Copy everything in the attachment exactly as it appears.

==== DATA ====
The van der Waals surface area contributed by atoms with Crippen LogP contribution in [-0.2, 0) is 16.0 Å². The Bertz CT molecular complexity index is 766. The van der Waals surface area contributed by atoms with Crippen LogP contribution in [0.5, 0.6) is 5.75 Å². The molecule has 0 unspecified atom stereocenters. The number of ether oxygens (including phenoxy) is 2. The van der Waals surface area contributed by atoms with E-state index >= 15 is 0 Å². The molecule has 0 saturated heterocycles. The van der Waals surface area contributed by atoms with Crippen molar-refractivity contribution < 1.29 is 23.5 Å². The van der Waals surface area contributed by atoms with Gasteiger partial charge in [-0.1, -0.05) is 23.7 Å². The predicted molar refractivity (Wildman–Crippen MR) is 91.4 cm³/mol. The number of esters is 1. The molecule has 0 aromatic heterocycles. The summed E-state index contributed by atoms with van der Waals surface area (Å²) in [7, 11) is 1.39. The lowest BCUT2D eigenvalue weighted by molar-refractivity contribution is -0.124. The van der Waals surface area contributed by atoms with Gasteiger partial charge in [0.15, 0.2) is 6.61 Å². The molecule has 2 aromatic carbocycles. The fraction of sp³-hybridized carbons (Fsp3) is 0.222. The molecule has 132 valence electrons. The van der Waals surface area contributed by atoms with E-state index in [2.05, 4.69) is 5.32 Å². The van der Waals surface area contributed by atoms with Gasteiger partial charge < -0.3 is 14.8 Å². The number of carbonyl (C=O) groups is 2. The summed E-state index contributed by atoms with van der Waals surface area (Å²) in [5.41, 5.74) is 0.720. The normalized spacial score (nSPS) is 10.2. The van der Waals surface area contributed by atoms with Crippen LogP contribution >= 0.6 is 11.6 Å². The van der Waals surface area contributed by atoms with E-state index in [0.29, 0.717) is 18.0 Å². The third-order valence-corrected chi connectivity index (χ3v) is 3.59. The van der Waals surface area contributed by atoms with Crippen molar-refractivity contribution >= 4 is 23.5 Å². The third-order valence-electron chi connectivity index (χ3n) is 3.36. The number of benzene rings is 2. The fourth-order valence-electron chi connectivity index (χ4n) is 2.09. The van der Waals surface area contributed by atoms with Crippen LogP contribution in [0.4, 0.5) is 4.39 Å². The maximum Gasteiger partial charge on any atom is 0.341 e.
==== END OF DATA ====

The van der Waals surface area contributed by atoms with Crippen LogP contribution in [-0.2, 0) is 16.0 Å². The Bertz CT molecular complexity index is 766. The van der Waals surface area contributed by atoms with Crippen LogP contribution in [0.5, 0.6) is 5.75 Å². The molecule has 0 unspecified atom stereocenters. The number of ether oxygens (including phenoxy) is 2. The van der Waals surface area contributed by atoms with E-state index >= 15 is 0 Å². The molecule has 0 saturated heterocycles. The van der Waals surface area contributed by atoms with Crippen molar-refractivity contribution < 1.29 is 23.5 Å². The van der Waals surface area contributed by atoms with Gasteiger partial charge in [-0.1, -0.05) is 23.7 Å². The predicted molar refractivity (Wildman–Crippen MR) is 91.4 cm³/mol. The number of esters is 1. The molecule has 0 aromatic heterocycles. The summed E-state index contributed by atoms with van der Waals surface area (Å²) in [7, 11) is 1.39. The lowest BCUT2D eigenvalue weighted by molar-refractivity contribution is -0.124. The van der Waals surface area contributed by atoms with Gasteiger partial charge in [0.15, 0.2) is 6.61 Å². The molecule has 2 aromatic carbocycles. The fraction of sp³-hybridized carbons (Fsp3) is 0.222. The molecule has 132 valence electrons. The van der Waals surface area contributed by atoms with E-state index in [2.05, 4.69) is 5.32 Å². The van der Waals surface area contributed by atoms with Gasteiger partial charge < -0.3 is 14.8 Å². The number of carbonyl (C=O) groups is 2. The summed E-state index contributed by atoms with van der Waals surface area (Å²) in [5.41, 5.74) is 0.720. The normalized spacial score (nSPS) is 10.2. The van der Waals surface area contributed by atoms with Crippen LogP contribution >= 0.6 is 11.6 Å². The van der Waals surface area contributed by atoms with E-state index in [0.29, 0.717) is 18.0 Å². The third-order valence-corrected chi connectivity index (χ3v) is 3.59. The van der Waals surface area contributed by atoms with Crippen molar-refractivity contribution >= 4 is 23.5 Å². The third-order valence-electron chi connectivity index (χ3n) is 3.36. The number of benzene rings is 2. The fourth-order valence-electron chi connectivity index (χ4n) is 2.09. The van der Waals surface area contributed by atoms with Crippen LogP contribution in [0.4, 0.5) is 4.39 Å². The maximum Gasteiger partial charge on any atom is 0.341 e.